DECATUR, Ala. — The prisoners in the Morgan County jail here were always hungry. The sheriff, meanwhile, was getting a little richer. Alabama law allowed it: the chief lawman could go light on prisoners’ meals and pocket the leftover change.
And that is just what thesheriff, Greg Bartlett, did, to the tune of $212,000 over the lastthree years, despite a state food allowance of only $1.75 per prisonerper day.
In the view of a federal judge, who heard testimonyfrom the hungry inmates, the sheriff was in “blatant” violation of pastagreements that his prisoners be properly cared for.
“There wasundisputed evidence that most of the inmates had lost significantweight,” the judge, U. W. Clemon of Federal District Court inBirmingham, said Thursday in an interview. “I could not ignore them.”
Sothis week, Judge Clemon ordered Sheriff Bartlett himself jailed untilhe came up with a plan to adequately feed prisoners more, anyway, thana few spoonfuls of grits, part of an egg and a piece of toast atbreakfast, and bits of undercooked, bloody chicken at supper.
The shock in the courtroom on Wednesday was palpable: a sheriff wasgoing to jail — if, as it turns out, only for one night — because hisprisoners did not like the food. The world was upside down.
“You’re never going to satisfy any incarcerated individual,” grumbledthe head of the Alabama Sheriffs Association, Bobby Timmons. Besides,Mr. Timmons said, “an inmate is not in jail for singing too loud inchoir on Sunday.”
Melanie Velez, a lawyer for the SouthernCenter for Human Rights in Atlanta, which represents the inmates, tooka different position. “Our clients, all they want is sustenance,” Ms.Velez said. “They shouldn’t be punished by not being given adequatenutrition. After every meal, they are hungry.”
The sheriff’sdefenders, like Mr. Timmons, said Sheriff Bartlett, who told the courthis salary was about $64,000, was merely following the law — Alabamalaw.
“He has not violated any laws of the state of Alabama,” Mr.Timmons said. “Everything he has done is by the rules, including thefeeding allowance.”
But that was the whole problem, in JudgeClemon’s view. An unusual statute here dating from the early decades ofthe 20th century allows the state’s sheriffs to keep for themselveswhatever money is left over after they feed their prisoners. The moneyallotted by the state is little enough — $1.75 a day per prisoner — butthe incentive to skimp is obvious.
That is what the sheriff did,Judge Clemon found. As Mr. Bartlett’s wallet got fatter, according totestimony, the prisoners got thinner and thinner. One testified tolosing 30 pounds in the brick jail by the railroad tracks in this quietcourthouse town of clean and empty streets near the Tennessee border.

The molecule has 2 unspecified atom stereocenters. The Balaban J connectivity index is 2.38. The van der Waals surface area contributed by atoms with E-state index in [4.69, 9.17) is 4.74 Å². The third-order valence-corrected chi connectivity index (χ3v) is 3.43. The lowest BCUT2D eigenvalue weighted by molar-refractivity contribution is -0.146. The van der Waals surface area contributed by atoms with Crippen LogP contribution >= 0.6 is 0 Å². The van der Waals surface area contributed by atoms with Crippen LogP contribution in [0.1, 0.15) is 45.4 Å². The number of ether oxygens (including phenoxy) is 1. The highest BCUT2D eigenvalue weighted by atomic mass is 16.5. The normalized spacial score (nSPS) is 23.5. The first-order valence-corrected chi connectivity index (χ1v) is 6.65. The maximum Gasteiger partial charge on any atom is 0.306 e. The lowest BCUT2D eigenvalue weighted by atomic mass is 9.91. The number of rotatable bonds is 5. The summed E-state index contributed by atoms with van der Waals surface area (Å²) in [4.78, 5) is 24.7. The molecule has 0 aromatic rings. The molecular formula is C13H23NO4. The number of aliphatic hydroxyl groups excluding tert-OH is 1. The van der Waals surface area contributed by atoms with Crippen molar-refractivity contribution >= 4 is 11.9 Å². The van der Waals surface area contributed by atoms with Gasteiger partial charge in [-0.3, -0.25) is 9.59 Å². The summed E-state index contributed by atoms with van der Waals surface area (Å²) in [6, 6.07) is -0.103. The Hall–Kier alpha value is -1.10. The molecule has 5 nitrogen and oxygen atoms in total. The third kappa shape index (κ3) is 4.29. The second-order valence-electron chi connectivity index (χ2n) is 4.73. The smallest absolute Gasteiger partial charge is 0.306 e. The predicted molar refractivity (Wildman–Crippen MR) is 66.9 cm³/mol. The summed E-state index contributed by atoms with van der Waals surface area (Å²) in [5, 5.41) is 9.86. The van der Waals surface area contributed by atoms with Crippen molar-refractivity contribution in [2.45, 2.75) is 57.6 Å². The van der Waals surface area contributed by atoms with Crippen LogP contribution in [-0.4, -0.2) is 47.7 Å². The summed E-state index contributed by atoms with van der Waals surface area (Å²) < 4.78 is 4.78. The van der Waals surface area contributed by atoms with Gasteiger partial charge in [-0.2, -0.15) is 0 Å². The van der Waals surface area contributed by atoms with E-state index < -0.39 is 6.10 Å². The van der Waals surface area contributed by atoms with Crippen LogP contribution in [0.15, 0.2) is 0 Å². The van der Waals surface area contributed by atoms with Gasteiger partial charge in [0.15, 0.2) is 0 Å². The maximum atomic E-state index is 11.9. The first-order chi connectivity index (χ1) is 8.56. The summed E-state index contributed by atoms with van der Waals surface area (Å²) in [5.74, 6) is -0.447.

Thejudge expressed no regret about sending Mr. Bartlett to jail. TheAlabama law is “almost an invitation to criminality,” he said in theinterview. Sheriffs, he said, “have a direct pecuniary interest in notfeeding inmates.”
The practice is thought to go on in othercounties, though it is difficult to be certain, as sheriffs in Alabamaare notoriously unforthcoming about their finances.
“The sheriffhas a responsibility to feed his inmates, but he’s also got anincentive to line his own pocket,” said Ms. Velez, the human rightscenter lawyer. She said, “We were shocked to learn that the sheriff hadpocketed over $100,000.”
The inmates’ complaints came to lightbecause the jail, which holds about 300, was already under a federalconsent decree governing conditions there.
“Given the testimonyabout the fairly blatant violations of the consent decree, I knew of nomore efficient means of impressing on the sheriff the seriousness ofthe matter than by placing him in jail until he indicated a willingnessto comply,” the judge said.
Sheriff Bartlett was released fromjail on Thursday afternoon, after he submitted a plan that satisfiedthe judge. He will now spend all the food money solely on food and will“no longer keep any funds for his personal use,” Judge Clemon said.
After his release, Mr. Bartlett did not appear at his offices and couldnot be reached for comment. His lawyer did not return phone calls.
With precision and some wonder, Judge Clemon, who is retiring shortly,recounted a typical inmate lunch here: “Two peanut butter sandwiches,with small amounts of peanut butter, chips, and flavored water.” Hungerpains were not uncommon.
One inmate interviewed from the jail,William Draper, said he had lost 15 pounds since his incarceration onmarijuana trafficking charges in October. “Yeah, you stay hungry,” Mr.Draper said. “Hunger is something you live with.”
Inmates wereforced to supplement the meager meals with purchases at the high-pricedjail store, he said. “We have clients who are indigent who are very,very thin,” said Ms. Velez. Some spend as much as $100 a week at thestore, a severe burden for their often impoverished families.
“Ifyou can’t catch store, you’ll starve to death,” Mr. Draper said.Complaints, he said, were met with cold stares from the guards: “Theylook at you like, ‘you’ve got to deal with it,’ ” he said.
Mr.Draper said he was glad that someone in authority had finally listenedto his and others’ complaints. “If I’m going to be held accountable forbreaking the law, other people should be too,” he said.